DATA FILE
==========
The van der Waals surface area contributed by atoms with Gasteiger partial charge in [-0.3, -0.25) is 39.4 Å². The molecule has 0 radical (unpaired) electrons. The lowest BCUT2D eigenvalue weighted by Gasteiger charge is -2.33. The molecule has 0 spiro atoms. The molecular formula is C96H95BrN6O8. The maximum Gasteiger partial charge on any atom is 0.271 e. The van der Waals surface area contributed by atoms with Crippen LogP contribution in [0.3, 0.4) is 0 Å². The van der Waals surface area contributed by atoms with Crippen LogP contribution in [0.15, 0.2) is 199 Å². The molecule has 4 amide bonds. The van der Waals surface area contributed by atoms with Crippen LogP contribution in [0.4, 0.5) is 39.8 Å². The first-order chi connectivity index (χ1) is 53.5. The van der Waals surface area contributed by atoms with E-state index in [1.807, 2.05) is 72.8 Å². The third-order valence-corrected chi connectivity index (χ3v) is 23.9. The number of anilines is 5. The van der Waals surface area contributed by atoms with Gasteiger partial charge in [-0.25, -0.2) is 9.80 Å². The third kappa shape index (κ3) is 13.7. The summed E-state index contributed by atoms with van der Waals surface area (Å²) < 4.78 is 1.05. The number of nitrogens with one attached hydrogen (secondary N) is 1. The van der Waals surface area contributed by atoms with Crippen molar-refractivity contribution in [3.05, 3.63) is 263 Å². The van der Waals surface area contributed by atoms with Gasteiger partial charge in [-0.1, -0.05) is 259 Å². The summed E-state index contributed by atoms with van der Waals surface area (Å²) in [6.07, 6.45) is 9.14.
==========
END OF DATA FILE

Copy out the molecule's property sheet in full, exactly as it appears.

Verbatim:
The van der Waals surface area contributed by atoms with Gasteiger partial charge in [-0.3, -0.25) is 39.4 Å². The molecule has 0 radical (unpaired) electrons. The lowest BCUT2D eigenvalue weighted by Gasteiger charge is -2.33. The molecule has 0 spiro atoms. The molecular formula is C96H95BrN6O8. The maximum Gasteiger partial charge on any atom is 0.271 e. The van der Waals surface area contributed by atoms with Crippen LogP contribution in [0.3, 0.4) is 0 Å². The van der Waals surface area contributed by atoms with Crippen LogP contribution in [0.15, 0.2) is 199 Å². The molecule has 4 amide bonds. The van der Waals surface area contributed by atoms with Crippen LogP contribution in [0.4, 0.5) is 39.8 Å². The first-order chi connectivity index (χ1) is 53.5. The van der Waals surface area contributed by atoms with E-state index in [1.807, 2.05) is 72.8 Å². The third-order valence-corrected chi connectivity index (χ3v) is 23.9. The number of anilines is 5. The van der Waals surface area contributed by atoms with Gasteiger partial charge in [-0.25, -0.2) is 9.80 Å². The third kappa shape index (κ3) is 13.7. The summed E-state index contributed by atoms with van der Waals surface area (Å²) < 4.78 is 1.05. The number of nitrogens with one attached hydrogen (secondary N) is 1. The van der Waals surface area contributed by atoms with Crippen molar-refractivity contribution in [3.05, 3.63) is 263 Å². The van der Waals surface area contributed by atoms with Gasteiger partial charge in [-0.1, -0.05) is 259 Å². The summed E-state index contributed by atoms with van der Waals surface area (Å²) in [6.07, 6.45) is 9.14.